Looking Back at Mr. Show

Mr. Show is by far the most influential and important sketch show of the 90’s. It’s often described as one of the first “alternative comedy” shows to get on TV. That’s a term I’ve never really liked. Yes, it describes the surreal humor of Tim and Eric, but it’s just as often been applied to more straight-laced, but still hilarious, comedians like Patton Oswalt. More often than not it just seems to mean comedians who aren’t trying to land a sitcom on CBS. Perhaps in the era of YouTube, when there are now more than one path to comedic success, the term has become a bit antiquated. Other than some of the folks who got their big break on SNL I can’t think of many leading comedians today who weren’t labeled “alternative comedy” at some point in their career. If Mr. Show is the standard bearer for the term (it’s not) you could mistakenly think all it means is a cynical attitude and esoteric cultural references. That being said, it is the first sketch show I’ve looked at that was produced for a premium cable channel, HBO. Without advertisers to please or censors to bow to the show was allowed a tremendous amount of freedom to perform the humor they wanted to, and it’s fair to say that their sense of humor was pretty far from the “mainstream.”

Among the show’s many rabid fans there are various opinions about what era of the show is the best. Some feel that the show achieved perfection right out of the gate and only deteriorated in quality as the time went on. Others feel the show didn’t really find its groove until the third or fourth season. Personally I tend to enjoy the later episodes more than the early ones, but all of them are hilarious. Although produced over four seasons the entire show consists of just 30 episodes, so there’s really not all that much material to argue about.

Although almost constantly hilarious, Mr. Show is also probably the most serious-minded show I’ve covered so far. While the cast routinely delivers great, high-energy performances, there is none of the youthful excitement or chaos that characterized The State or even MADtv. Part of the reason for this may be the type of humor Mr. Show specialized in. Recently, Tina Fey wrote about Saturday Night Live alumni coming from two main traditions, the intellectual humor of the Harvard Lampoon and the visceral, boisterous improv comedy of Second City. “If you had nothing but Harvard guys the whole show would be made up of commercial parodies about people wearing barrels after the 1929 stock-market crash… if you had nothing but improvisers, the whole show would be made up of loud drag characters named Vicki and Staci screaming their catchphrase over and over.”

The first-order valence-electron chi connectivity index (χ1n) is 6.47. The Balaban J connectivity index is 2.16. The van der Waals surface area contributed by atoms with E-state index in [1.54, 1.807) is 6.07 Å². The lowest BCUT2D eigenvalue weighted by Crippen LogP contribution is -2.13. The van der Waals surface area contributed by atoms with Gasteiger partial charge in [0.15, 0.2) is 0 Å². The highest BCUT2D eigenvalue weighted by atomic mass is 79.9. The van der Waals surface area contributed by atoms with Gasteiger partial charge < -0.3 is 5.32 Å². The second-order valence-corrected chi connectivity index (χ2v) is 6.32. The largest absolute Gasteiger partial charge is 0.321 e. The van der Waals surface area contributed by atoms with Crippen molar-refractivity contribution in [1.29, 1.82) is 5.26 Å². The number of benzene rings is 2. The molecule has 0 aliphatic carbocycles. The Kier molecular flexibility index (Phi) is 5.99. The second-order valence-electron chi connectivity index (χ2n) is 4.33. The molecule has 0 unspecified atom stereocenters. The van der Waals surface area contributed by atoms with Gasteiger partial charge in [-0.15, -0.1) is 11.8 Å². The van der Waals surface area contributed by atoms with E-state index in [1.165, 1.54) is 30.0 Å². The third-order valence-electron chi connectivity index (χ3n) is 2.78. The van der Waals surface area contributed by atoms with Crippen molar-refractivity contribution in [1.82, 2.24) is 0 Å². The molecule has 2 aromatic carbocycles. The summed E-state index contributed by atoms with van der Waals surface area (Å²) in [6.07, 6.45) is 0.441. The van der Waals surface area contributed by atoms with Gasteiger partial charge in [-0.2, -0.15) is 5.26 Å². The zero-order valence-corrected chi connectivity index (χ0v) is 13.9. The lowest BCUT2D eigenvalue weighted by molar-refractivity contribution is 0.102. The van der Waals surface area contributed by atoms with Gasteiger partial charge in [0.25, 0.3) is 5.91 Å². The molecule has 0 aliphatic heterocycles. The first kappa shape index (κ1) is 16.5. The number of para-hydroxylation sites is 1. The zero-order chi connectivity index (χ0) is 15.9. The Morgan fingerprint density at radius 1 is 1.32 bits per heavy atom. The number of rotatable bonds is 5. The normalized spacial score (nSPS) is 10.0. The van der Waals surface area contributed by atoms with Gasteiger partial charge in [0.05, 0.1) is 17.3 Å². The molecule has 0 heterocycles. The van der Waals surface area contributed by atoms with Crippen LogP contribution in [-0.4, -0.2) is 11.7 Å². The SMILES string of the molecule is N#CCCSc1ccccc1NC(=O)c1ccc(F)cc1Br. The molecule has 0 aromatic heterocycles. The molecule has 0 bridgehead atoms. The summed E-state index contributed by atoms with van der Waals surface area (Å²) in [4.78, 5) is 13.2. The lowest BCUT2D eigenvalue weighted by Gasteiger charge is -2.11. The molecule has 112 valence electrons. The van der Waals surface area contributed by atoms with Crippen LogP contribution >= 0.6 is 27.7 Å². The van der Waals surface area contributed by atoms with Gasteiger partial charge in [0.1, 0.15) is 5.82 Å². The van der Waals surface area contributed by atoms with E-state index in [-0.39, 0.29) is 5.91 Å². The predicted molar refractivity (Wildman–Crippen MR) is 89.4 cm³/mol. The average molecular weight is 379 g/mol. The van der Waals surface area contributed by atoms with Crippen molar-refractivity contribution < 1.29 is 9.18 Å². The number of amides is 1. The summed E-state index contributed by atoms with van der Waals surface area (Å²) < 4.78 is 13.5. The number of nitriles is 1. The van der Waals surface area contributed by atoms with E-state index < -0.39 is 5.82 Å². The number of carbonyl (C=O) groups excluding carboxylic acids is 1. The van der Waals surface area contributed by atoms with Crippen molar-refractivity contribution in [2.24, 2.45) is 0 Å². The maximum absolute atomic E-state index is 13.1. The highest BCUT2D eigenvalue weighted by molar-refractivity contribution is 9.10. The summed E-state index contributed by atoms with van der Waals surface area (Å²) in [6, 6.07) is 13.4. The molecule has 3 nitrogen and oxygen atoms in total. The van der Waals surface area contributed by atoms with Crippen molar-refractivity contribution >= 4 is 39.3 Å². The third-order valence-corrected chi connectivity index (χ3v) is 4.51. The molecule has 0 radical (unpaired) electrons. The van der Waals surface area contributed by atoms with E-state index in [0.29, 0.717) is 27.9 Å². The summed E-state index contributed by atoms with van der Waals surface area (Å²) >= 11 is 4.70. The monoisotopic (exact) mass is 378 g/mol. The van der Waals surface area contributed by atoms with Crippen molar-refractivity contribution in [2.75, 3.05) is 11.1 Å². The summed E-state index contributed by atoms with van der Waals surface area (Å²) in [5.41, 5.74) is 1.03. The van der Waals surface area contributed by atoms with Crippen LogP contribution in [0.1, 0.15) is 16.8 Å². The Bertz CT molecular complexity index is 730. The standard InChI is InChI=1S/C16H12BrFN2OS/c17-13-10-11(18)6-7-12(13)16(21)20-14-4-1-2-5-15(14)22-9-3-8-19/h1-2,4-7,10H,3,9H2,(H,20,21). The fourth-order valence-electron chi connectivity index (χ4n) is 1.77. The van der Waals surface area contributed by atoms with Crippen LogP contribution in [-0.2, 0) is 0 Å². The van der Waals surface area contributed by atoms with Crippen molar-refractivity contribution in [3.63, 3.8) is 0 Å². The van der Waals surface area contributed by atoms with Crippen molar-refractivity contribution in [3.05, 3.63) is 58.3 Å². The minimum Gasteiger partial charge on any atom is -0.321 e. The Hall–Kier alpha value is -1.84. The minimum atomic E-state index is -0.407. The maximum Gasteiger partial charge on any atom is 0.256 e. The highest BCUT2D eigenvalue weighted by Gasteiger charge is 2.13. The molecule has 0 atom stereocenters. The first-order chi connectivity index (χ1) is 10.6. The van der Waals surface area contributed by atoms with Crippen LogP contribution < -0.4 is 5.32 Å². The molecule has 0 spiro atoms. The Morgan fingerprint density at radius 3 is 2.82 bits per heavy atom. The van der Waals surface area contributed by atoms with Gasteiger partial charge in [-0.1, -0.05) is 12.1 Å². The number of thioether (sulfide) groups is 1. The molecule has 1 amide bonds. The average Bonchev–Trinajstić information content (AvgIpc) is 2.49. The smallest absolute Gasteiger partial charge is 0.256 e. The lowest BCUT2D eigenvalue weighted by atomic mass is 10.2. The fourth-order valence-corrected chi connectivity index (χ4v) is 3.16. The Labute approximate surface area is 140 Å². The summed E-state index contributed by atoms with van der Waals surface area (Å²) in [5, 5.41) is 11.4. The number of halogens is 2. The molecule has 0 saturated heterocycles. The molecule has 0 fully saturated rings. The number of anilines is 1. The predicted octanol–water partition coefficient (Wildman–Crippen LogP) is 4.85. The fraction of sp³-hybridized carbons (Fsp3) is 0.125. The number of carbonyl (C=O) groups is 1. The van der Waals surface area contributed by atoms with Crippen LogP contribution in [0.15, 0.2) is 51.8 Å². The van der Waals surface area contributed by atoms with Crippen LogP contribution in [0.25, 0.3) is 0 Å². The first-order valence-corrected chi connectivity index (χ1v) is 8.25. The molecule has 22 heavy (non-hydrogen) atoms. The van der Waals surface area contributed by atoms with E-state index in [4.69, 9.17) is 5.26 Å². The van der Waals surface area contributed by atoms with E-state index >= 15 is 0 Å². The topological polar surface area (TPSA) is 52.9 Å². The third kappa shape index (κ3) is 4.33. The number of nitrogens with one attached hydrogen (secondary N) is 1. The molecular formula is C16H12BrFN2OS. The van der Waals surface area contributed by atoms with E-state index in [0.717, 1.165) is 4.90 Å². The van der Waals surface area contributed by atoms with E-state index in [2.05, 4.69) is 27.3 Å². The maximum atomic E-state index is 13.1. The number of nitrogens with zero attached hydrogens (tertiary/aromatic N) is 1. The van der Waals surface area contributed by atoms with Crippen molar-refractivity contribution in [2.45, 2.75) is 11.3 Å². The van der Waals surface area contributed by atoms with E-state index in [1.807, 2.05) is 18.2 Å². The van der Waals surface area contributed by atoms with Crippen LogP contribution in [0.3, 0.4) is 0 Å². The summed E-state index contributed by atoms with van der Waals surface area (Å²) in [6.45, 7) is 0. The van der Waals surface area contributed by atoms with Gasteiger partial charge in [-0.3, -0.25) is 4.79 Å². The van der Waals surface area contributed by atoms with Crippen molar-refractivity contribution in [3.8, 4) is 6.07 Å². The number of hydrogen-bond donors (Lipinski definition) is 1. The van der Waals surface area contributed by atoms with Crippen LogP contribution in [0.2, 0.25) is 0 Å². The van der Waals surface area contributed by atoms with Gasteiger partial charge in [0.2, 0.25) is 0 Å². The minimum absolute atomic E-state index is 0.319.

While Mr. Show had more improv actors than Harvard alumni behind it, the show was clearly slanted more towards the cerebral, intellectual humor Fey describes. What really sets the show apart though is it’s heavy use of satire. Sketch comedy is by its very nature satirical of course, but different shows employ it to differing degrees. The Kids in The Hall is full of brilliant satire, but there is also plenty of amazing sketches that are funny just because they’re silly and goofy rather than satirical. That’s rarely the case with Mr. Show, which is why there is a lack of goofy characters like the Chicken Lady on it. In almost all of Mr. Show’s sketches there is an obvious public figure or topic that is being targeted and commented on, like this take on corporate training videos.

There are some moments when Mr. Show veers away from satire, but they are rare. One example is one of my favorite sketches, (and one of the most divisive among fans) “The Story of the story of Everest.” There’s no obvious target here, it’s just an amazingly executed physical gag, repeated again and again until it goes from funny, to obnoxious to hilarious.

One pitfall of satire is that it frequently can be quite timely and topical and as a result not age well. The Colbert Report delivers amazing satire of current events four nights a week, but the episodes don’t have much replay value once the headlines their riffing on have faded. As I’ve discussed in my previous articles, many sketch shows have this same problem. There a moments when Mr. Show is no different. The first part of this clip, with its references to slackers and Seattle, is clearly a product of the Generation X 1990’s.

Most of the more timely sketches from the show haven’t suffered too much from age because the actual humor of the piece is separate from the the topical issue they’re mocking. Take this sketch about a deadly rivalry between East Coast and West Coast ventriloquists. This bit is of course based on the actual rivalry between East Coast West Coast rappers during the 90’s, but being familiar with that isn’t necessary to enjoying the sketch, because the idea of ventriloquists having a coastal rivalry is ridiculous enough on its own.

Although Bob Odenkirk and David Cross were the obvious stars of the show, and featured in almost every sketch, the rest of the cast was pretty amazing in its own right. As my colleague Joe Berkowitz has pointed out, the show featured a number of criminally under appreciated female actors, chief among them Jill Talley. There were also plenty of excellent males featured like Jack Black, Paul F. Thompkins, Brian Posehn, Scott Adsit, Jay Johnston and many, many more. Over 10 years after it’s been off the air, Mr. Show remains one of the most consistently brilliant sketch shows to have ever existed. Along with several other contemporary shows it helped usher in a new generation of comedians and sense of humor. Although it did feature a few classic characters like Ronnie Dobbs, it’s true legacy is in its broadening of the comedy landscape, setting the stage for much of the comedy that followed it.

Carleton Atwater lives in Boston. He also writes about beer at Beeriety.com.

Looking Back at Mr. Show